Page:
A remarkable finding, that more heart attacks happen on Monday morning between 8:00 a.m. and 12 noon, than any other time of the week. Also, this clustering of heart attacks is unique to humans, and is not found in any other animal. Scientists theorize that it is not linked to biorhythms, but is due to the psychological meaning of Monday morning, that happens to many people, after having the weekend off. Monday morning, is often the most stressful time of the week, because of its meaning- returning a job of at best, minimal, if any satisfaction for millions of people. 


Unfortunately, according to the latest survey conducted by TNS for the Conference Board, and released earlier this month, only 45 per cent of those surveyed are satisfied with their jobs, down from 61.1 per cent in 1987. Americans of all ages and income brackets continue to grow increasingly unhappy at work-a long-term trend that should be a red flag to employers.


“While one in 10 Americans is now unemployed, their working compatriots of all ages and incomes continue to grow increasingly unhappy,” says Lynn Franco, director of the Consumer Research Center of The Conference Board. “Through both economic boom and bust during the past two decades, our job satisfaction numbers have shown a consistent downward trend.”


Fewer Americans are satisfied with all aspects of their employment, and no age or income group is immune. In fact, the youngest employee sector, comprised of those younger than 25, had the highest levels of job dissatisfaction ever recorded by the survey for that age group.


“The downward trend in job satisfaction could spell trouble for the overall engagement of U.S. employees and ultimately employee productivity,” adds Franco. And, in my opinion does not bode well for their health as well.


I’d been in practice for about a year when one day, while running errands, I crossed the path of a patient’s granddaughter. This patient had numerous medical problems including heart disease, diabetes, and high blood pressure (hypertension). In response to my question, as to how her grandmother was doing, she quickly replied, “Grandma’s fine. She only gets sick when she gets upset.” That keen observation struck me as a tremendous revelation. It made me wonder, how true that observation was for other people facing chronic illnesses.


Around the same time, a University of Chicago researcher, Dr. Susan Kobialka, followed AT&T executives during its national restructuring. It was an extremely stressful time for so many executives, as the number of heart attacks skyrocketed, to the point that a coronary care unit was created at Illinois Bell’s corporate headquarters. But within this group of execs, there were those who thrived in the face of severe adversity. While they were similar with respect to age and ethnicity, they held a different perspective, compared to their counterparts experiencing heart attacks. They possessed a commitment to their job, an amazing sense of challenge and excitement in response to adversity, as well as a critical perception of self-control.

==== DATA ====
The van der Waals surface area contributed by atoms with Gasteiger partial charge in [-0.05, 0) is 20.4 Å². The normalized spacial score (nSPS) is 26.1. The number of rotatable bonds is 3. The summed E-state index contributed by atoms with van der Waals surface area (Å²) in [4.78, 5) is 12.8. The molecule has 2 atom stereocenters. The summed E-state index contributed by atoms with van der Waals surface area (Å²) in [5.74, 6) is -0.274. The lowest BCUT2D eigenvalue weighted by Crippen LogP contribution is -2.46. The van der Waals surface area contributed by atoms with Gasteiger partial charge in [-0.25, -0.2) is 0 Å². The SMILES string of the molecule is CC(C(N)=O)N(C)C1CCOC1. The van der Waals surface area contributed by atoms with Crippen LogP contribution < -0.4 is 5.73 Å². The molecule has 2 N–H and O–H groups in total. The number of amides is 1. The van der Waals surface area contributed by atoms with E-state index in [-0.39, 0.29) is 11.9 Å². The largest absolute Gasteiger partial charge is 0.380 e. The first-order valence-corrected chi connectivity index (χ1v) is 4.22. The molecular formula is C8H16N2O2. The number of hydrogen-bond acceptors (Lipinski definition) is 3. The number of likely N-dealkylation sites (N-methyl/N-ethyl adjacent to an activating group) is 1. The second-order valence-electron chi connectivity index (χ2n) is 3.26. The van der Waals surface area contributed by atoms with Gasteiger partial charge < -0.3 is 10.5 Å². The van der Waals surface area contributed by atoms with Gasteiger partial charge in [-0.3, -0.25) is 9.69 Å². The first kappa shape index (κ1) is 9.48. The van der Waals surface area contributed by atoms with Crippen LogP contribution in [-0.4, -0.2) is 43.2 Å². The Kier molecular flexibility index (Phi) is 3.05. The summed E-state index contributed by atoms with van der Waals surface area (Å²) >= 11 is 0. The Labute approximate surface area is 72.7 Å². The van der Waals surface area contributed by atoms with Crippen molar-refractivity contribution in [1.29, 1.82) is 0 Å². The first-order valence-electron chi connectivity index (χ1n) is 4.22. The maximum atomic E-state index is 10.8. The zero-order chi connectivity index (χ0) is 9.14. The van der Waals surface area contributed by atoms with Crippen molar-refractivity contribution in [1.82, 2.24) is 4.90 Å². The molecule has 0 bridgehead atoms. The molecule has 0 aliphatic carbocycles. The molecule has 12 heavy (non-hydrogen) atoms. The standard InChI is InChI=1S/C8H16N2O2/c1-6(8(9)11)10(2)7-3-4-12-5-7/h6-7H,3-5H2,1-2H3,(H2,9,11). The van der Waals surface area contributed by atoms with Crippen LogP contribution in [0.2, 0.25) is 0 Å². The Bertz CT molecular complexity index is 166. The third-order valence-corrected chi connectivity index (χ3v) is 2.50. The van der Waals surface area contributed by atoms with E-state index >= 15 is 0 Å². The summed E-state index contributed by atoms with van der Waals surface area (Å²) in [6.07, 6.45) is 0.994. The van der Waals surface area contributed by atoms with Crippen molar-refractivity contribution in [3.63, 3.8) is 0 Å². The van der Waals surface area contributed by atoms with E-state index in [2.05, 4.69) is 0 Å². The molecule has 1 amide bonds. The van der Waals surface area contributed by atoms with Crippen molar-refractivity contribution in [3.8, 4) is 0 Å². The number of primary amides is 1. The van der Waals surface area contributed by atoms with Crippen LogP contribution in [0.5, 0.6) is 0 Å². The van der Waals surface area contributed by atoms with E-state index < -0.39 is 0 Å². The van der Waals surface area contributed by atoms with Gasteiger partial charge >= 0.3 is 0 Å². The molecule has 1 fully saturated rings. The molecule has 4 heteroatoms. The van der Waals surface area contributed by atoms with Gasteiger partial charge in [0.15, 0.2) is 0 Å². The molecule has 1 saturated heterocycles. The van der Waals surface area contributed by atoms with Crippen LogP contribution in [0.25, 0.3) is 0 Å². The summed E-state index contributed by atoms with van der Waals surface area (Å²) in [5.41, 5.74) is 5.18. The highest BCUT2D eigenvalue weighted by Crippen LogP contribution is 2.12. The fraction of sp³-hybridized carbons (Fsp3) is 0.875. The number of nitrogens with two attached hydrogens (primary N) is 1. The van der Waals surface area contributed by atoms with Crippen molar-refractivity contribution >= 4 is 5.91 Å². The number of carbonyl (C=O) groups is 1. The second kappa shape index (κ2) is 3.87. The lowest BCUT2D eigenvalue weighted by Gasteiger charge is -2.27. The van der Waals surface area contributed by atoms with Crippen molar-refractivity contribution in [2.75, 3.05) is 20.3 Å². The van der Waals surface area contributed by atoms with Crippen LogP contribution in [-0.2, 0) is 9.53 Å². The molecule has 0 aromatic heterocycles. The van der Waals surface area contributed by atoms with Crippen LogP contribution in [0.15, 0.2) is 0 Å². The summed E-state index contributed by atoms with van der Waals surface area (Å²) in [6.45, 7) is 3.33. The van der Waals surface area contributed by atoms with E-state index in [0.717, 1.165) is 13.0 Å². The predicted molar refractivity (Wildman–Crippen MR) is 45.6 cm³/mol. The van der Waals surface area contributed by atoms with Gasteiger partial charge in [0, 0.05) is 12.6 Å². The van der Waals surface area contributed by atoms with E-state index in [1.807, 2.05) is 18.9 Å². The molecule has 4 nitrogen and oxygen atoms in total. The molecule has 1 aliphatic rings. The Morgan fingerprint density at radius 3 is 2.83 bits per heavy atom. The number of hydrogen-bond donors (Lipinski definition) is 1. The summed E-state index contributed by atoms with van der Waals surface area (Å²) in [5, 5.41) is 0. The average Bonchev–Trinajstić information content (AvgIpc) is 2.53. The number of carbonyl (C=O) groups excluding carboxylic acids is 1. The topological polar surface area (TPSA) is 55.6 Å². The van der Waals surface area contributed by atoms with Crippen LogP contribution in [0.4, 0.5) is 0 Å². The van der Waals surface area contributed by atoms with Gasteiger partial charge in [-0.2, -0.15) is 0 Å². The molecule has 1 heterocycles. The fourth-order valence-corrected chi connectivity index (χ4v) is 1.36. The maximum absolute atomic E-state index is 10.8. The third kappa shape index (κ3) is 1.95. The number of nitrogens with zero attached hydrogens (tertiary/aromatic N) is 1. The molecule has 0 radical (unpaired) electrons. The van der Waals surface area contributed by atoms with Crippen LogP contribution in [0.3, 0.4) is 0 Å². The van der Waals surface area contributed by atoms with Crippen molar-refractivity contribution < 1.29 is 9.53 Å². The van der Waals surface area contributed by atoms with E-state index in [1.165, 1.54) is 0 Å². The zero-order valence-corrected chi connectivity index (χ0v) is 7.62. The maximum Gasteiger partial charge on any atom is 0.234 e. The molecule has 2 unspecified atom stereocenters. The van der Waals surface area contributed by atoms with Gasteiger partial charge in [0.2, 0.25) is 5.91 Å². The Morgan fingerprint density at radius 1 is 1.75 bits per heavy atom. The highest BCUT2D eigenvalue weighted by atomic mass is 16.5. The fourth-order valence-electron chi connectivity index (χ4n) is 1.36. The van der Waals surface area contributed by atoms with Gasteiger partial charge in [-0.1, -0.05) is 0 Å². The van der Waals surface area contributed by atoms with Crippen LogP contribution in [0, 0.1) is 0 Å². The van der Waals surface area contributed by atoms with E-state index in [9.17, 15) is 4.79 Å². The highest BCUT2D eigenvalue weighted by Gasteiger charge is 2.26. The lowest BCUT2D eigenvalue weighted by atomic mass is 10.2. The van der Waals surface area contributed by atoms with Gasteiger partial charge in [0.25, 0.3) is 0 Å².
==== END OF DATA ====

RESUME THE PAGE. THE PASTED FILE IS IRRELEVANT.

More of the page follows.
One of the most fascinating long-term studies I’ve discovered, which prompted me to reconsider my emphasis on diet and other physical risk factors, was conducted by Stewart Wolf, M.D., in Roseto, Pennsylvania. Early in the 1960s, this small town became well-known to the national medical community-the residents were experiencing a very low incidence of heart disease despite the fact that they smoked, ate, and drank alcohol, in typical American measure. The researchers sought to explain this unusual phenomenon and concluded that the supportive, interactive, and close-knit nature of the town’s primarily Italian-American population created this “immunity” to heart disease.


Dr. Wolf believed that their rate of heart disease would increase in the 1970s, since many residents were first-generation Italian American families, as they lost their traditional ways and became more “Americanized.” When they returned a decade later during the mid 1970s, his prediction proved true. And twenty years after the initial visit, they returned in the 1980s, anticipating a lower level of heart disease, reflective of the national cholesterol reduction education initiative. Despite many of the residents’ efforts to lower their cholesterol levels, stop smoking and exercise more, their heart disease rate continued to increase. The researchers determined that their way of life, their focus on materialism and “conspicuous consumption” blocked the anticipated decline of their heart disease rate.


One of the most significant bodies of research, conducted by Dr. George Kaplan, M.D., of the University of California Medical School in San Francisco, followed thousands of residents of Alameda County, California, for several years. They found social isolation to be a significant risk factor for all diseases including heart disease. Researchers around the globe have confirmed a link between the lack of social support and the development of heart disease in humans and animals.


In Yugoslavia, researchers concluded that psychosocial variables are important predictors of death and decisively modify the effect of physical risk factors such as smoking.


The traditional Japanese culture is hallmarked by a considerable degree of family and social support. Evidence suggests this is a contributor to the low incidence of heart disease in that country, as well as Japanese-Americans, who like the residents of Roseto, maintain their tradition. In 1993, a study found that patients recovering from heart attacks with higher levels of emotional support were far less likely to die within 6 months, compared to those with much less support.


These studies and others like them have contributed significantly to our understanding and appreciation of the role our significant relationships play in our health and well-being.


Source:  Beyond Cholesterol by Elaine R. Ferguson, MD